The Politics of Salvation
The Hegelian Idea of State
The Politics of Salvation takes a radical stance: it focuses on the significance of the state in the Hegelian system when it is viewed as inspired and motivated by the Christian notion of God. The book thus makes connections between Hegel's political philosophy and his explicit appropriation of Christianity's incarnational mode of thinking. In unfolding the implications of this position, Lakeland shows how Hegel's thought can offer the basis for a non-dualistic account of the human being as religious and political. This conjunction allows for a theology which sees politics as the arena of salvation providing a practical religious outlook relevant to the contemporary world and, in particular, to the commitments of Latin America's liberation theology.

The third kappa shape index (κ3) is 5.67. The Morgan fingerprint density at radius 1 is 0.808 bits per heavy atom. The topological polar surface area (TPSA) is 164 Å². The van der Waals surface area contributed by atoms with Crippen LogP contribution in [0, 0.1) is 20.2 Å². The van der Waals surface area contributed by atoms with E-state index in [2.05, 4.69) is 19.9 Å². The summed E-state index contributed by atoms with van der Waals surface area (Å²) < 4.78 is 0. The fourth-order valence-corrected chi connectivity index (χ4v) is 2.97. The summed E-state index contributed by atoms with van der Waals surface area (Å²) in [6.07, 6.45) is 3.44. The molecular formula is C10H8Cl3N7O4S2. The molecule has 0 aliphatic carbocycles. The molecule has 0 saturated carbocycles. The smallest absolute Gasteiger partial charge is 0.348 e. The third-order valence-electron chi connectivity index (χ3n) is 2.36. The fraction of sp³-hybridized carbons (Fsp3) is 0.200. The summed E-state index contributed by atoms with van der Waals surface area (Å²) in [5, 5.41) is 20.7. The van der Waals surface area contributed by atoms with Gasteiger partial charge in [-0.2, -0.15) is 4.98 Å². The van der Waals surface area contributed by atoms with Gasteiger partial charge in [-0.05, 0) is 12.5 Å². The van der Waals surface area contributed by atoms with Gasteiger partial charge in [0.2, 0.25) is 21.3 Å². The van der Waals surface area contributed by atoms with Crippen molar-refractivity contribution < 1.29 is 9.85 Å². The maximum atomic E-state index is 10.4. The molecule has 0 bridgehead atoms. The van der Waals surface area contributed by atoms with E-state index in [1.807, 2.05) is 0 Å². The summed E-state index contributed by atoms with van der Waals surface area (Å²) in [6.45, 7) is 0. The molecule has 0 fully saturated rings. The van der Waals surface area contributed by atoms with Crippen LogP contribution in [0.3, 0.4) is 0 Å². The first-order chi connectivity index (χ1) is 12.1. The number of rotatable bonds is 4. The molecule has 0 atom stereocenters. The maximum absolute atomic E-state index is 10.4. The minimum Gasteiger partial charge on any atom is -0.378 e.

The author writes: "If Hegel can be understood (as he frequently expressed himself) as expressing conceptually in speculative philosophy what religion expresses in the form of image and representation, then the covenantal demands of justice and freedom from oppression, the Christian struggle for a free and authentic humanity, and Christian hope in the kingdom of God, will all find their counterpart in the Hegelian system. " Thus this Hegelian political theology can "illuminate the connections between the expectation of salvation and the struggle for liberation. "
Paul Lakeland teaches in the Department of Religious Studies at Fairfield University.
"The combination of extensive and accurate scholarship with an acute critical capacity enables Lakeland to see directions in which Hegel's thought is moving, so that it is applicable today to situations which Hegel himself did not experience. Thus, it is not simply a report on or an exposition of Hegel's thought, it is an original contribution to philosophical, political, and religious thinking. " — Quentin Lauer, S. J.